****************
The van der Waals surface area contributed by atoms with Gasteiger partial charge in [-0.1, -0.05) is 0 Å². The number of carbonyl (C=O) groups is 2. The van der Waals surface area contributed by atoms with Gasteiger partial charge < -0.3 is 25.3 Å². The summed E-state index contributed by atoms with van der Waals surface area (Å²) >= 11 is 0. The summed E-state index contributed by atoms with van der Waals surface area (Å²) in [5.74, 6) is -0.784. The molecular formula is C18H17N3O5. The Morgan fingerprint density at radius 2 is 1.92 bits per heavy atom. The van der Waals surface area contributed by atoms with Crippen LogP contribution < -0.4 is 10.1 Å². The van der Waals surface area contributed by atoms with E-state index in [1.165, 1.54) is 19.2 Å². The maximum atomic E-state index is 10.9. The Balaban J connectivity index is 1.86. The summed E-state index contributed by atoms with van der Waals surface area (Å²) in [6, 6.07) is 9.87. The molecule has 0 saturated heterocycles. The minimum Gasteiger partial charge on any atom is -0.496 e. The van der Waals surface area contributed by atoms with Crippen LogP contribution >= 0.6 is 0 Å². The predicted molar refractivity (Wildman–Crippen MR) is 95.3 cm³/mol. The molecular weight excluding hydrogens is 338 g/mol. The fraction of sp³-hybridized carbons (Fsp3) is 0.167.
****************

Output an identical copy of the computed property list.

The van der Waals surface area contributed by atoms with Gasteiger partial charge in [-0.1, -0.05) is 0 Å². The number of carbonyl (C=O) groups is 2. The van der Waals surface area contributed by atoms with Gasteiger partial charge < -0.3 is 25.3 Å². The summed E-state index contributed by atoms with van der Waals surface area (Å²) >= 11 is 0. The summed E-state index contributed by atoms with van der Waals surface area (Å²) in [5.74, 6) is -0.784. The molecular formula is C18H17N3O5. The Morgan fingerprint density at radius 2 is 1.92 bits per heavy atom. The van der Waals surface area contributed by atoms with Crippen LogP contribution < -0.4 is 10.1 Å². The van der Waals surface area contributed by atoms with E-state index in [1.165, 1.54) is 19.2 Å². The maximum atomic E-state index is 10.9. The Balaban J connectivity index is 1.86. The summed E-state index contributed by atoms with van der Waals surface area (Å²) in [6, 6.07) is 9.87. The molecule has 0 saturated heterocycles. The minimum Gasteiger partial charge on any atom is -0.496 e. The van der Waals surface area contributed by atoms with Crippen LogP contribution >= 0.6 is 0 Å². The predicted molar refractivity (Wildman–Crippen MR) is 95.3 cm³/mol. The molecular weight excluding hydrogens is 338 g/mol. The fraction of sp³-hybridized carbons (Fsp3) is 0.167.